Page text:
S: Courtney Osborne (Sr)#* OR P.J. Smith (Sr) OR Corey Cooper (So)

    Other Players in the Mix

    Justin Blatchford (Sr), Antonio Bell (Sr), Wil Richards (Jr), Dijon Washington (Jr), Braylon Heard (So), Harvey Jackson (So), Josh Mitchell (So), Daniel Davie (RFr), Bronson Marsh (RFr)

    The Lowdown

    The Big 12's best pass defense in 2010 took a step back in 2011.

    What was expected to be a strength for the Huskers turned into a (predictable) weakness, particularly against teams with rushing quarterbacks.

    This year, the Huskers return a number of key members of that secondary, but will Nebraska be able to replace another potential first-second round cornerback? Will the Huskers plug an experienced, but still questionable, safety in for a departed senior?

    Despite a good deal of returning experience and talent, the NU secondary has a lot of questions.

Illinois Fighting Illini

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    CB: Terry Hawthorne (Sr)**

    CB: Justin Green (Sr)#*

    SS: Suppo Sani (Sr)* OR Steve Hull (Jr)*

    FS: Steve Hull (Jr)* OR Patrick Nixon-Youman (Sr)

    Other Players in the Mix

    Jack Ramsey (Sr), Eaton Spence (RFr), Nick North (RFr), Taylor Barton (TrFr), B.J. Bello (TrFr), V'Angelo Bentley (TrFr), TaJarvis Fuller (TrFr), Javaris Little (TrFr)

    The Lowdown

    Last season, the Illini had the third-best pass defense in the Big Ten.

    This season, with the loss of only one key contributor, it will once again be among the best.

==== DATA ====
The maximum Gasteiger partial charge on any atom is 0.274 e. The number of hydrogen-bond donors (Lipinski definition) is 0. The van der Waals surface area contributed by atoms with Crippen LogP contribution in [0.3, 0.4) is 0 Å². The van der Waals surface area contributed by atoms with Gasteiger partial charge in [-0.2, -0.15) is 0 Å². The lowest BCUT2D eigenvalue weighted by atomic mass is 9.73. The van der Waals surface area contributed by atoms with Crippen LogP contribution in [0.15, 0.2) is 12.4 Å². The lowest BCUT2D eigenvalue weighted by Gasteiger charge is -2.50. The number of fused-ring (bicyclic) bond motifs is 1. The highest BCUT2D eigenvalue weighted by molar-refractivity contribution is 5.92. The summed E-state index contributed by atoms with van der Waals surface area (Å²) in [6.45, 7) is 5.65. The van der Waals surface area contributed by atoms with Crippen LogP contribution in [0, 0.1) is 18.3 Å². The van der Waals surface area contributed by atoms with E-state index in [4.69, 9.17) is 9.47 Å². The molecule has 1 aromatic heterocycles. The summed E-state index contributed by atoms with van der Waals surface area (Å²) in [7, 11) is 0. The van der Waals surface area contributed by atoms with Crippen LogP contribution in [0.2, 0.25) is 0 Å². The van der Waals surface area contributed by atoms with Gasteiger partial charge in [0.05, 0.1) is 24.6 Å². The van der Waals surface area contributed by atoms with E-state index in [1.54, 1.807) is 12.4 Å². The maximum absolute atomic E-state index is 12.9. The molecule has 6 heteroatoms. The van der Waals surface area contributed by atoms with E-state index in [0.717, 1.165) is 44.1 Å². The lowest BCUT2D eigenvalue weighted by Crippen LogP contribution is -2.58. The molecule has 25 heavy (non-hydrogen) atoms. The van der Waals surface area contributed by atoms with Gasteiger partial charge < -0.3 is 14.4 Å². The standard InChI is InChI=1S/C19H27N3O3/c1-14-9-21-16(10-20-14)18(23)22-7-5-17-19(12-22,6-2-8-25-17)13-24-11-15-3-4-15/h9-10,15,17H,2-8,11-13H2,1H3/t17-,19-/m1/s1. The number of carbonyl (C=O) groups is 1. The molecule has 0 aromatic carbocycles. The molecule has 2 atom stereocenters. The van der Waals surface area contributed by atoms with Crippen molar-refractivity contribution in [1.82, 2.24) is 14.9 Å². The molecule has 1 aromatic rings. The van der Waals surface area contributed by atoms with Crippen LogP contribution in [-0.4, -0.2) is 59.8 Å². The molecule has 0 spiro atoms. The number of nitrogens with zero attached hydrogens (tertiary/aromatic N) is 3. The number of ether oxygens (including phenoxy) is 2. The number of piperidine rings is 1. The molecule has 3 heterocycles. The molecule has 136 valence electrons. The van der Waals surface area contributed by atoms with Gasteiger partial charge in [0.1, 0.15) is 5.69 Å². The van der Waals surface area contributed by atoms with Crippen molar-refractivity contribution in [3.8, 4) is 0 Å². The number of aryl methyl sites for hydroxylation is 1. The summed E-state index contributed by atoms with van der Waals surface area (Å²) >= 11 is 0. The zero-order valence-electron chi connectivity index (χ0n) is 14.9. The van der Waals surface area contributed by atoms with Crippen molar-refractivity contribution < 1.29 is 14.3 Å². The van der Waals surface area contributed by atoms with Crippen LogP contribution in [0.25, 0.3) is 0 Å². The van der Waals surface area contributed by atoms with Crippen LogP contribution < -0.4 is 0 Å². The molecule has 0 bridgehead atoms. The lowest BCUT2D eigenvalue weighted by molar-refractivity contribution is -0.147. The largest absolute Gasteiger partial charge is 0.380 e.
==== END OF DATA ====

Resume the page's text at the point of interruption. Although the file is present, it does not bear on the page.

Terry Hawthorne has shown a great deal of promise from the time he stepped onto the field as a true freshman. He battled injuries throughout his career, but a big senior season will spring him onto NFL scouts' radars.

    Justin Green subbed for an injured Hawthorne in 2010, but lost the job to him last season. He will move back into the starting gig in 2012.

    Sani, Hull and Nixon-Youman make for one of the better trios of safeties in the conference. Expect head coach Tim Beckman to employ a lot of 4-2-5 looks, due to the surplus at the safety position.

Michigan Wolverines

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    CB: J.T. Floyd (Sr)**

    CB: Blake Countess (So)* OR Courtney Avery (Jr)#*

    SS: Thomas Gordon (Jr)**

    FS: Jordan Kovacs (Sr)***

    Other Players in the Mix

    Floyd Simmons (Sr), Terrence Talbott (Jr), Marvin Robinson (Jr), Raymon Taylor (So), Delonte Hollowell (So), Josh Furman (So), Tamani Carter (RFr), Jeremy Clark (TrFr), Allen Gant (TrFr), Terry Richardson (TrFr), Jarod Wilson (TrFr)

    The Lowdown